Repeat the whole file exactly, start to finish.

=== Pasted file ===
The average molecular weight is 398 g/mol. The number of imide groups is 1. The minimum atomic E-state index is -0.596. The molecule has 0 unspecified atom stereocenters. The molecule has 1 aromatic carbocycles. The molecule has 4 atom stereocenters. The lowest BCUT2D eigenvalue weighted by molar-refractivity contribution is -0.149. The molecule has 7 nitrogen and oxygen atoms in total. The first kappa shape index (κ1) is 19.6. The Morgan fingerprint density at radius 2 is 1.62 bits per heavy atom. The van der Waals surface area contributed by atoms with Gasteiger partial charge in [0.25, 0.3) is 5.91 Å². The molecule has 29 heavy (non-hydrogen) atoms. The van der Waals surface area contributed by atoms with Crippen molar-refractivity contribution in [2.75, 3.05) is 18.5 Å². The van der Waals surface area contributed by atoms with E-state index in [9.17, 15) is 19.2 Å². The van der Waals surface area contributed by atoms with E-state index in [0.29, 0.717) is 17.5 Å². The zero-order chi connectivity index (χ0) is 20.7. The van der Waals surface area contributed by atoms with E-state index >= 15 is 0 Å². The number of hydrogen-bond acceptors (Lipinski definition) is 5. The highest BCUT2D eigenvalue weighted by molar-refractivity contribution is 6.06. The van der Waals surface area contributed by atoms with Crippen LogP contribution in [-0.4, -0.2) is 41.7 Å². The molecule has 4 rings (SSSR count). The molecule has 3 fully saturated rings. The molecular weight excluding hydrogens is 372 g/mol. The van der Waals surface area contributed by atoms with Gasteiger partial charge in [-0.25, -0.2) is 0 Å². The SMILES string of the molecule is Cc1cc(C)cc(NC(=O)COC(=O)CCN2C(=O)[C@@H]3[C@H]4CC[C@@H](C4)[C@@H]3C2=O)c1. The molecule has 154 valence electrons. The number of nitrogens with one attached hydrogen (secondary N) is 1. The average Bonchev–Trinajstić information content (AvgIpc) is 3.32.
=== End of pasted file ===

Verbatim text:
The average molecular weight is 398 g/mol. The number of imide groups is 1. The minimum atomic E-state index is -0.596. The molecule has 0 unspecified atom stereocenters. The molecule has 1 aromatic carbocycles. The molecule has 4 atom stereocenters. The lowest BCUT2D eigenvalue weighted by molar-refractivity contribution is -0.149. The molecule has 7 nitrogen and oxygen atoms in total. The first kappa shape index (κ1) is 19.6. The Morgan fingerprint density at radius 2 is 1.62 bits per heavy atom. The van der Waals surface area contributed by atoms with Gasteiger partial charge in [0.25, 0.3) is 5.91 Å². The molecule has 29 heavy (non-hydrogen) atoms. The van der Waals surface area contributed by atoms with Crippen molar-refractivity contribution in [2.75, 3.05) is 18.5 Å². The van der Waals surface area contributed by atoms with E-state index in [9.17, 15) is 19.2 Å². The van der Waals surface area contributed by atoms with E-state index in [0.29, 0.717) is 17.5 Å². The zero-order chi connectivity index (χ0) is 20.7. The van der Waals surface area contributed by atoms with E-state index >= 15 is 0 Å². The number of hydrogen-bond acceptors (Lipinski definition) is 5. The highest BCUT2D eigenvalue weighted by molar-refractivity contribution is 6.06. The van der Waals surface area contributed by atoms with Crippen LogP contribution in [-0.4, -0.2) is 41.7 Å². The molecule has 4 rings (SSSR count). The molecule has 3 fully saturated rings. The molecular weight excluding hydrogens is 372 g/mol. The van der Waals surface area contributed by atoms with Gasteiger partial charge in [-0.25, -0.2) is 0 Å². The SMILES string of the molecule is Cc1cc(C)cc(NC(=O)COC(=O)CCN2C(=O)[C@@H]3[C@H]4CC[C@@H](C4)[C@@H]3C2=O)c1. The molecule has 154 valence electrons. The number of nitrogens with one attached hydrogen (secondary N) is 1. The average Bonchev–Trinajstić information content (AvgIpc) is 3.32.